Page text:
WELCOME FROM HAYWOOD STREET:
The blue bin is no longer available for clothing closet donations. Please drop off seasonal items and camping gear on Tuesdays from 10am-noon around back by the white door. If this day and time does not work for you, please reach out to Hannah. Thank you!
Robert is inviting community participation in the garden and with campus maintenance Sunday-Tuesday each week, 9am-12pm. Contact Robert if you would like to make a donation of edible plants and/or flowers.
2. Haywood Street has multiple employment opportunities! More…
3. Our Amazon Wishlist has been updated! Donations of these items go directly to our unhoused Friends and those healing at Respite.
A note from Hannah:
If you are hoping to make a return soon, please let me know what days and where and I will do my best to plug you into your first preference. For now, I may only be able to schedule you for just one day/week in your preferred location, and I may ask you to be flexible when needed. On the days I am unable to accommodate everyone, you are always welcome to come and just be a presence on campus without an official role on Wednesdays and Sundays. Remember, relationship above all else is always our first priority!
Downtown Welcome Table: This week Ms. Mary will return to the kitchen to prepare her famous meatloaf. Per Chef Dave’s request, we are limiting each kitchen shift to 4 companions and 1 Lead (usually Kaleb, Dave, or Mary) with 5 people maximum since space is limited. If you would like a kitchen shift in the coming weeks please let Hannah know and she will get you on the calendar. With the exception of this week, will restart Tuesday prep beginning in May.
Clothing Closet: If you would like to come help sort donations on Tuesdays 10am-12pm, or help as an attendant on Wednesdays, please let me know.
Respite: Sign up to provide a meal for Respite meal here
Supplemental Opportunity: The Alzheimer’s Association is hosting a free course for our community on Effective Communication Strategies for folks with dementia and/or Alzheimer’s on Tuesday, April 13 from 2 pm – 3 pm. Please register ahead of time here if you would like to attend.
Please remember that we are still requiring masks to be worn by all staff and companions while at Haywood Street (per the recommendations of the CDC) and we are asking you to abide by a covenant of care and responsibility when you are not at Haywood Street. We affirm the humanity, worth, and dignity of our neighbor when we show love and care through this small but mighty action.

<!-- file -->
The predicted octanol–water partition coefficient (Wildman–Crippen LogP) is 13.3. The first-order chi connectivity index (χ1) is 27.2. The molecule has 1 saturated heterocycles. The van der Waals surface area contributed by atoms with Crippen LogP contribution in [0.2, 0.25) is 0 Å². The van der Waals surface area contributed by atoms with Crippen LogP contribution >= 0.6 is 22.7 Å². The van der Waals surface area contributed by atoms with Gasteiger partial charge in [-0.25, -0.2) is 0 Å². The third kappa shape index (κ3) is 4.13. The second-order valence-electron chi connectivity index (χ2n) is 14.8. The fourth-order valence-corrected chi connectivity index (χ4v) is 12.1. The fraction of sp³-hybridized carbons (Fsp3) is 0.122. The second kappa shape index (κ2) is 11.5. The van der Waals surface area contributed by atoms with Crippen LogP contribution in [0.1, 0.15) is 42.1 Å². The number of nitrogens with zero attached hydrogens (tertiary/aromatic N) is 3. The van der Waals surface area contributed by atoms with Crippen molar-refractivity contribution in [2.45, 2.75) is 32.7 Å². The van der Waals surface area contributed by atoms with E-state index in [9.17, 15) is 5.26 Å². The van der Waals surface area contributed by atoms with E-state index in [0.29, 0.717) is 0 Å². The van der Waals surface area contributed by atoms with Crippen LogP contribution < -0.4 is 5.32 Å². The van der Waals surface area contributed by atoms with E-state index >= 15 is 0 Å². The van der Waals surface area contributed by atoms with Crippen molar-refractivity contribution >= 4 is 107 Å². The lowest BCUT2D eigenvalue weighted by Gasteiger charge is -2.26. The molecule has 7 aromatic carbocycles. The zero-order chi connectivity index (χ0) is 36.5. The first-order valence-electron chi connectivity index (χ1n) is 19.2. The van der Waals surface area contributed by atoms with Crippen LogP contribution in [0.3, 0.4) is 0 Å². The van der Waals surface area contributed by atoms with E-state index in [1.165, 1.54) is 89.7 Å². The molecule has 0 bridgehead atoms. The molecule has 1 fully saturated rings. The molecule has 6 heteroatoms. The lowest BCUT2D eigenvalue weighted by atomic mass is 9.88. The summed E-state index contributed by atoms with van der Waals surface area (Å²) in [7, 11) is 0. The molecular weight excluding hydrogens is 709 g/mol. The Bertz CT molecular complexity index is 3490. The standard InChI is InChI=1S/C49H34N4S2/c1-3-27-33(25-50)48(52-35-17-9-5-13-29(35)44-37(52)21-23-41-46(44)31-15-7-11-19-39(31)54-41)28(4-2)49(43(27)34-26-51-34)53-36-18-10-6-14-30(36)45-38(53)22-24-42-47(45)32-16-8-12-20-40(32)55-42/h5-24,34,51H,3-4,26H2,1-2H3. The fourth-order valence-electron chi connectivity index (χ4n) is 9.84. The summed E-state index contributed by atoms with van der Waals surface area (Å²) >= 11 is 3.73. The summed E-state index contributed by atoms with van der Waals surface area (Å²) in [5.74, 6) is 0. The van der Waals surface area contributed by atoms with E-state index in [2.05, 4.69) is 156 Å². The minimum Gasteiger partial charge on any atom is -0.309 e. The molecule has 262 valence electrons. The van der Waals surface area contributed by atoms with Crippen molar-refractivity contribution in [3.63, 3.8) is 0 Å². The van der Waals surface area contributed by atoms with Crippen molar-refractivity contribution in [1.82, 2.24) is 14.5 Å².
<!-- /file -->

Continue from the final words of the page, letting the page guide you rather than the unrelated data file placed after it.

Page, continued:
A HAYWOOD STREET REFLECTION BY: APRIL
I’ve carved out a workspace for myself in the balcony of the sanctuary. While it is a lovely spot, it can be lonesome. I remember it, pre-pandemic days, to be a peaceful refuge for our friends, a place to literally take weight from their shoulders and rest for a while. I use the rolltop desk that has been used in the past as a control board to record services, to hold my notebook and laptop. Pastor Brian told me that the desk was made by Charlie Burns and I think of that when I roll it open and close it each day.
As many of the ministries of Haywood have evolved over the last year, so has the use of the sanctuary. Guests still visit the Fresco, but they now come in pairs, instead of in larger groups spilling out of church vans or school buses. Recovery groups continue to meet several nights a week, spread out in the pews. The only evidence they’ve been there is the occasional coffee mug or pair of reading glasses left behind. The sanctuary has been a place where the staff has come weekly for COVID testing, often the only time we would see each other in a week. Testing has been like a guidepost from week to week, a way to make sure we help keep the community, and one another, safe.
In recent weeks the sanctuary was transformed into a clinic where staff and friends were able to receive the COVID vaccine. Many of us were giddy on those days, seeing and interacting with friends inside the building, feeling ourselves move closer to being in physical community with one another. Both times I received the vaccine, I focused on Jerry and Wayne in the Fresco to distract myself from the shot. And I, like many others, waited longer than 15 minutes during the suggested observation time, because it was just so nice to sit with other people there in that space for a little while.
A couple of the definitions of the word sanctuary in the Merriam-Webster dictionary are: a sacred or holy space, and a space that provides safety or protection. Even though we have not been able to gather inside for worship, Haywood has in large and small ways, provided sanctuary. And for all of these ways, I am grateful.
If you’d like to visit the sanctuary, whether to learn about the Fresco, or spend time in quiet prayer or reflection, feel welcome to schedule a time by emailing me, firstname.lastname@example.org. Also, stay tuned for more information about open Fresco hours soon returning to the weekly schedule later this month.